Saturday, July 4, 2015

Memories of catching the Bukom ferry to Jardine Steps and Clifford Pier...

Clifford Pier (as in this ST file picture)


https://thelongnwindingroad.wordpress.com/2010/05/21/the-gateway-to-the-roads-that-lay-to-the-south-of-singapore/

The ferry from Pulau Bukom stopped at either Jardine Steps or Clifford Pier, depending on the vessel's schedule. I remember seeing the rusted wrecks of some ships as the Bukom ferry approached Jardine Steps. The camouflage-painted naval gun structures nestled into the hillside of Blakang Mati (now Sentosa) could also be seen. The Clifford Pier-bound ferry would go on, past Jardine Steps. Once it got there, the breakwater separating the Outer Road from the Inner Road was visible.

Jardine Steps


http://eresources.nlb.gov.sg/printheritage/image.aspx?id=0fe2f1a3-c37c-4790-8416-effff2d6b94b

The names of the ferry boats included Bongsu, Chantek, Chepat, Naga, Kerang, Layang and Laju (which was famously hijacked by terrorists).

http://www.mindef.gov.sg/imindef/about_us/history/overview/birth_of_saf/v06n01_history.html

From Clifford Pier, it was a short walk to the Arcade where on the weekend I would buy my Airfix 1/72 scale model kits (from as low as 90 cents in those days), to Change Alley where I boughtd my very first Japanese-made transistor radio, and -- a little further walk in towards Raffles Place -- to Robinson's where I bought my first U-control flying aeroplane kit.

From Jardine Steps, when I started secondary school (afternoon session in the first year, Secondary One), I would take the STC bus (I have forgotten the service number) to Anson Road where Gan Eng Seng School was. Missing the bus meant being late for school. It was always a rush back too -- to catch the ferry because the next one would be an hour later -- and that meant less bicycle riding time and/or kite-flying back on Pulau Bukom before it got dark.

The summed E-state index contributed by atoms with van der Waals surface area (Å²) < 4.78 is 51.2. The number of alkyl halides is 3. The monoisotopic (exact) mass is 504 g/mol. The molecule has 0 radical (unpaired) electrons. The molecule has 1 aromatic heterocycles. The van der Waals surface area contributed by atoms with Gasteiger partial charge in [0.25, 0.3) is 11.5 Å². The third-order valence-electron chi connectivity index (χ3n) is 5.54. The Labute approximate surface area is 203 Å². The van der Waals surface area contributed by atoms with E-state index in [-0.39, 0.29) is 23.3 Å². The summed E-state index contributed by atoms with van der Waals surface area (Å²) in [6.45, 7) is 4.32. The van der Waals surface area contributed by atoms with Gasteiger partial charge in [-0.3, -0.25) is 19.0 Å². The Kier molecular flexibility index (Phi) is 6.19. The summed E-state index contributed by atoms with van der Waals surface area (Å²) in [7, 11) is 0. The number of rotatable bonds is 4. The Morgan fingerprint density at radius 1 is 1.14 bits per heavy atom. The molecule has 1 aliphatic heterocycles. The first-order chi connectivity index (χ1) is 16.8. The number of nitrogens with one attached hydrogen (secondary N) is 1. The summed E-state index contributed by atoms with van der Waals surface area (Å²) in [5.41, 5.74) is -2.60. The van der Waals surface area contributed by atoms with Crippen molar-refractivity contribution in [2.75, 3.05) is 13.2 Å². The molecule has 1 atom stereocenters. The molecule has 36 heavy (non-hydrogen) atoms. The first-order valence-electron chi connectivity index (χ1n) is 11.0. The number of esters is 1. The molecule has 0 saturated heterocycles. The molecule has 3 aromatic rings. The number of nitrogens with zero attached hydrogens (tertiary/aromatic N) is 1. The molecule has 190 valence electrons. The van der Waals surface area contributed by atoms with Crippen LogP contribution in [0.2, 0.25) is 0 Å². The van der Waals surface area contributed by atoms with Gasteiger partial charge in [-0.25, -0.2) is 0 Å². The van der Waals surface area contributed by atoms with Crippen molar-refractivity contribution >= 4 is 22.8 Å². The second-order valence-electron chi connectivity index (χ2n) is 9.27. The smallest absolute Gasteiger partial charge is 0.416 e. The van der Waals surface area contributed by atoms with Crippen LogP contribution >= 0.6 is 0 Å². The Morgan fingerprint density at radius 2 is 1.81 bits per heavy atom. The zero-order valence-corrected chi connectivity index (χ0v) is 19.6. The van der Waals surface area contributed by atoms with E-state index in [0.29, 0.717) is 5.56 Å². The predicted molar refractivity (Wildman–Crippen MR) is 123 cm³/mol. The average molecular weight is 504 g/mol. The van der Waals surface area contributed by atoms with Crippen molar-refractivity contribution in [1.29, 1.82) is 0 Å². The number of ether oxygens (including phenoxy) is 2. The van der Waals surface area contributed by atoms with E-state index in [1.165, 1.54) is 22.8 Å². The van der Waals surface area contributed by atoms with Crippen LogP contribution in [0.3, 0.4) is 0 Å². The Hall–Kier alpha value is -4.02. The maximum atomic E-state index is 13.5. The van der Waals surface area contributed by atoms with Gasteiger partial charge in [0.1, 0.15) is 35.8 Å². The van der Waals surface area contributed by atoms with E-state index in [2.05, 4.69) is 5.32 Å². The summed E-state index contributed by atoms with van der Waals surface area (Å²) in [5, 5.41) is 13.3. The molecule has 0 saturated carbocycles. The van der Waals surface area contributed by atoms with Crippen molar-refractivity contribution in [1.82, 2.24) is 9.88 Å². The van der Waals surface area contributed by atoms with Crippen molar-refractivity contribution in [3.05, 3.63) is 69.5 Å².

I remember too the row of streetside food stalls along the road leading to the Jardine Steps ferry terminal. Time permitting, I would stop to buy a syrup-laden ice ball, a pineapple drink (with small triangles of the fruit swimming in it) and a starfruit drink that the vendor kept in a wooden cask.

On the Bukom side, the jetty was at East Gate. I lived in the "Tengah" (Malay for central) suburb. The Shell company provided a free and very efficient bus service, so to get to the East Gate jetty my parents and I just needed to wait at the nearest bus stop for a bus to come by. More often than not, by the time I was in Secondary One and Two (the family moved to the "mainland" after that) I would ride my trusty (and rusty) bicycle to and from the jetty rather than wait for the bus. It took me just about 20 minutes' riding time. In those days, no one needed to lock one's bicycle when it was left unattended.

Some Bukom trivia

There were two 59-metre swimming pools (and their accompanying children's pool). One was just after Tengah, in the direction of Barat. Everyone on Bukom had free access to this facility. I had used these two photos of this pool below in a 2013 blog entry; well, here they are again...



The other swimming pool was on top of Bukom Hill. It was for the executives and their dependents. I have often swum in both pools but the Tengah one was nearer my home.

While checking online, I found this picture of the Bukom Hill swimming pool on the Pinterest site:


I also found online this other trivia bit: There is a Jalan Bukom in Penang, and it is supposedly named after Singapore's Pulau Bukom:


http://www.penang-traveltips.com/jalan-bukom.htm

I will update this blog entry from time to time as I recall/uncover more Bukom-related stuff.

2 comments:

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  2. Hi, how do we get in touch regarding the swimming pools on Bukom? It's for a book project. www.facebook.com/50metres. Thanks!

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